Hargis + Associates Inc

Natural attenuation: better than groundwater extraction?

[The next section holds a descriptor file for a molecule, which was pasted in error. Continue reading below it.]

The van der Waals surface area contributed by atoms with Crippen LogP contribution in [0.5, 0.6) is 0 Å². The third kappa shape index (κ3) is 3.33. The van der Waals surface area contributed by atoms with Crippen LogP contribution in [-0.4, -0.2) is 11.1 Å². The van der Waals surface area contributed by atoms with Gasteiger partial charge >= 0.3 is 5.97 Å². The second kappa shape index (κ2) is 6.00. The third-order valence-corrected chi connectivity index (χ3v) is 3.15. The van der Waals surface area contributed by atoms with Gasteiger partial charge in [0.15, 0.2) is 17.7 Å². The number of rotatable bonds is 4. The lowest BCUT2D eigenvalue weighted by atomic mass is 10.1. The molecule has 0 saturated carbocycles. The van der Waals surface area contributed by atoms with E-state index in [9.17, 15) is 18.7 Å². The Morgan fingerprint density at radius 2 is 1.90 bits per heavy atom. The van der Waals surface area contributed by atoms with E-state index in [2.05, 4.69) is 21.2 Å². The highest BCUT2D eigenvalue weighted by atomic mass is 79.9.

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Monitored natural attenuation (MNA) was evaluated and implemented in May 2000 as a replacement for groundwater extraction and treatment as the long-term remedy for a chlorinated ethene plume at a Superfund site in Washington (Lehmicke et al. 2000). MNA was approved because the plume met the first two lines of evidence in EPA’s protocol on natural attenuation for chlorinated solvents (U.S. EPA 1998): 1) loss of contaminant mass in groundwater over time, and 2) geochemical and biochemical evidence of trans¬formation and degradation. Modeling of the potential plume migration using BIOCHLOR® required inputs for half-lives of cis-DCE and vinyl chloride. Half-lives for cis-DCE and vinyl chloride were estimated using data from wells outside the influence of the groundwater extrac¬tion system, and by two other methods (Lehmicke et al. 2000). Using conservative input parameters, modeling indicated that vinyl chloride would not migrate beyond the monitoring well network if groundwater extraction ceased. Using historical data collected during the active groundwater extraction period, it was predicted in 2000 that by late 2004 cis-DCE would drop below the concentration that could produce vinyl chloride above its maximum contaminant level (MCL) (2 µg/l) in the well with the highest concentration. Monitoring data over the past four years, including the spring of 2004, indicate that cis-DCE and vinyl chloride are no longer present above the MCL in any other wells, and vinyl chloride is close to the MCL in the well with the highest concentration. It appears that modeling was effective in predicting groundwater cleanup. After groundwater extraction ceased, concentrations continued to decline as predicted. Therefore, natural attenuation was at least as effective as groundwater extraction, and biodegradation must have been the largest component of mass reduction even while the groundwater extraction system was active. This work was done for the Western Processing Trust, Seattle, WA.

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